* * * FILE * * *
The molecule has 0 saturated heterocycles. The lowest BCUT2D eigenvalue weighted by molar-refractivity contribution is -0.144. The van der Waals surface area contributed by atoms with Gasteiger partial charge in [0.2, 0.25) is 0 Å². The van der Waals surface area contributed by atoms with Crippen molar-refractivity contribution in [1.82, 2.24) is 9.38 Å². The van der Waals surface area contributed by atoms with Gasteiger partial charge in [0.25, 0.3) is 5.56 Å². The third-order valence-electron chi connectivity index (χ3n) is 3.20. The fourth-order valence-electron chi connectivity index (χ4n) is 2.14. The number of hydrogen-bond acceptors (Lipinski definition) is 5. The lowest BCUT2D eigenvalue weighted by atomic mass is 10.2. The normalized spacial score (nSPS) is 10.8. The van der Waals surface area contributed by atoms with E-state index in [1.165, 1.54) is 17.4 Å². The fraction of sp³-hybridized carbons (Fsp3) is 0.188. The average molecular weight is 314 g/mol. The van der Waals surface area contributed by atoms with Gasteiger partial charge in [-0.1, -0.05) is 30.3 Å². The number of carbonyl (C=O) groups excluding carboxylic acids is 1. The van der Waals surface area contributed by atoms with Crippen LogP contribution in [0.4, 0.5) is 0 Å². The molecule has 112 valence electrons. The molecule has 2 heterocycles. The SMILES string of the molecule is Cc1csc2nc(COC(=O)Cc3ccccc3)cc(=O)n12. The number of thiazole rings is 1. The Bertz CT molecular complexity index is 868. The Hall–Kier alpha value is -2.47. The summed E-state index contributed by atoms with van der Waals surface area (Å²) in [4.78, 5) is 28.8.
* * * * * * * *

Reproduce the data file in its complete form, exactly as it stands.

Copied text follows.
The molecule has 0 saturated heterocycles. The lowest BCUT2D eigenvalue weighted by molar-refractivity contribution is -0.144. The van der Waals surface area contributed by atoms with Gasteiger partial charge in [0.2, 0.25) is 0 Å². The van der Waals surface area contributed by atoms with Crippen molar-refractivity contribution in [1.82, 2.24) is 9.38 Å². The van der Waals surface area contributed by atoms with Gasteiger partial charge in [0.25, 0.3) is 5.56 Å². The third-order valence-electron chi connectivity index (χ3n) is 3.20. The fourth-order valence-electron chi connectivity index (χ4n) is 2.14. The number of hydrogen-bond acceptors (Lipinski definition) is 5. The lowest BCUT2D eigenvalue weighted by atomic mass is 10.2. The normalized spacial score (nSPS) is 10.8. The van der Waals surface area contributed by atoms with E-state index in [1.165, 1.54) is 17.4 Å². The fraction of sp³-hybridized carbons (Fsp3) is 0.188. The average molecular weight is 314 g/mol. The van der Waals surface area contributed by atoms with Gasteiger partial charge in [-0.1, -0.05) is 30.3 Å². The number of carbonyl (C=O) groups excluding carboxylic acids is 1. The van der Waals surface area contributed by atoms with Crippen LogP contribution in [0.4, 0.5) is 0 Å². The molecule has 112 valence electrons. The molecule has 2 heterocycles. The SMILES string of the molecule is Cc1csc2nc(COC(=O)Cc3ccccc3)cc(=O)n12. The number of thiazole rings is 1. The Bertz CT molecular complexity index is 868. The Hall–Kier alpha value is -2.47. The summed E-state index contributed by atoms with van der Waals surface area (Å²) in [4.78, 5) is 28.8.